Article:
coloringEnabled="yes"
        />
        <Material
            id="mat_color"
            programId="prg_color"
        />
        <FixedParameters
            id="par_cube_color"
            diffuseColor="0f, 0.50f, 0.75f, 1f"
        />

In the file graph_main.xml we now have to activate both our new material and parameter nodes for rendering. We could also safely omit the given attribute definition slot="0" as the default value for the slot attribute is 0 in any case.

            <CameraTransform
                cameraId="camera"
                posX="0" posY="0" posZ="800"
            />            
            <MaterialState
                materialId="/material/mat_color"
                slot="0"
            />
            <ParametersState
                parametersId="/material/par_cube_color"
                slot="0"
            />
            <CubeGeometry id="myCube01"
                scaleFactor="200"
                posX="0" posY="0" posZ="0"
            />

As a result, our cube gets rendered using the selected color:

tut_01_02_plain_color_cube.png
Color Cube V2 output window showing the spinning color cube

Version 3: Defining a Light Source

To enable simple lighting for our cube, we have to perform two additional steps:

  • Activate lighting for our given FixedProgram
  • Create a light source in our scene graph.

Material lighting calculations can be simply enabled by using the lightingEnabled="yes" attribute:

        <FixedProgram
            id="prg_color"
            coloringEnabled="yes"
            lightingEnabled="yes"
        />

So far, we always added our cube as a child node of our camera to assign it to the camera for rendering. A generally more flexible way to perform this task is to use a CameraState node, which allows separating the definitions of camera and geometry. Analogous to material and parameters states, a CameraState node activates a camera for all subsequent rendering until a different CameraState node is encountered.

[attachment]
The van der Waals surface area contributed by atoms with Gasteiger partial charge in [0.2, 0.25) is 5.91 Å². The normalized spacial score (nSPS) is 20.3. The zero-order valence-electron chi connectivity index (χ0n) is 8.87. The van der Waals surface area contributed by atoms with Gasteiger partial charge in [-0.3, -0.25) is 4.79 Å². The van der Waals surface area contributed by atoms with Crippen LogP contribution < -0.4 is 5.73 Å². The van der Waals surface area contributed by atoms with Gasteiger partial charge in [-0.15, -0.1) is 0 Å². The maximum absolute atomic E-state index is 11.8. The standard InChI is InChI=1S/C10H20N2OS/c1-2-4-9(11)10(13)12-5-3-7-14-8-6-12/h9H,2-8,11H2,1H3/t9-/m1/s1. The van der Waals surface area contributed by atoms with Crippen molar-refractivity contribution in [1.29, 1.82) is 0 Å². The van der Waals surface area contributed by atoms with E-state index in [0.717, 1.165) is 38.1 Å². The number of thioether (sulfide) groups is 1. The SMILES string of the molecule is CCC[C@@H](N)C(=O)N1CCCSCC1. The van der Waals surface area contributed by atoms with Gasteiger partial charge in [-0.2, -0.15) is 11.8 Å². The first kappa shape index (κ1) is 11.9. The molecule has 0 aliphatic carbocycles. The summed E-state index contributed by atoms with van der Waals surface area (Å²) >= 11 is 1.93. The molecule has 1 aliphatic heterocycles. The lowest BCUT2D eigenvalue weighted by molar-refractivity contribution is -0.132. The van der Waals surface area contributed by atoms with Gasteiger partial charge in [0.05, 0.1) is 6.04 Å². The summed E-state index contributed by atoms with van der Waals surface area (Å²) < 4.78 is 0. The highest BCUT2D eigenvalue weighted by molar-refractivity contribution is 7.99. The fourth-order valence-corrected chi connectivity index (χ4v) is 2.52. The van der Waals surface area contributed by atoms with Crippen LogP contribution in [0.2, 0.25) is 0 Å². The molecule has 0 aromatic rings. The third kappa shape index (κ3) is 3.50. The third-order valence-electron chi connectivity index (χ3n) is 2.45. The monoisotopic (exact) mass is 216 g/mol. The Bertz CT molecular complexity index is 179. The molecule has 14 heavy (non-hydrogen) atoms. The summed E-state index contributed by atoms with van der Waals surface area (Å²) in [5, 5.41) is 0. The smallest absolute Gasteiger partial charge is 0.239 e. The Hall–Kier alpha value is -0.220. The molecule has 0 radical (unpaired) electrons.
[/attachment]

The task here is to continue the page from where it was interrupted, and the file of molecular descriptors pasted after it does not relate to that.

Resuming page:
<?xml version="1.0" ?>

<Graph>
    <Instance graphResourceId="package_main:graph_mat"/>
    
    <Namespace id="myGraph">
        <View id="view"/>
        <PerspectiveCamera
            id="camera"
            viewId="view"
            fieldOfViewX="400"
            nearPlane="400" farPlane="2500"
            clearColorBuffer="1"
        />
        <CameraTransform
            cameraId="camera"
            posX="0" posY="0" posZ="800"
        />
        <CameraState
            cameraId="camera"
        />

In order to define a single light source object, we need another three graph nodes:

The Light node is used to create an actual light source. The LightTransform node is used to position the light in our virtual world; in our case, we position it at the same position as out camera. The LightState node activates our light for all subsequent rendering operations:

        <Light
            id="light"
        />
        <LightTransform
            lightId="light"
            posX="0" posY="0" posZ="800"
        />
        <LightState
            lightId="light"
            unit="0"
        />

Now we can render our cube using a suitable material:

        <MaterialState materialId="/material/mat_color"/>
        <ParametersState parametersId="/material/par_cube_color"/>
        <CubeGeometry
            id="myCube01"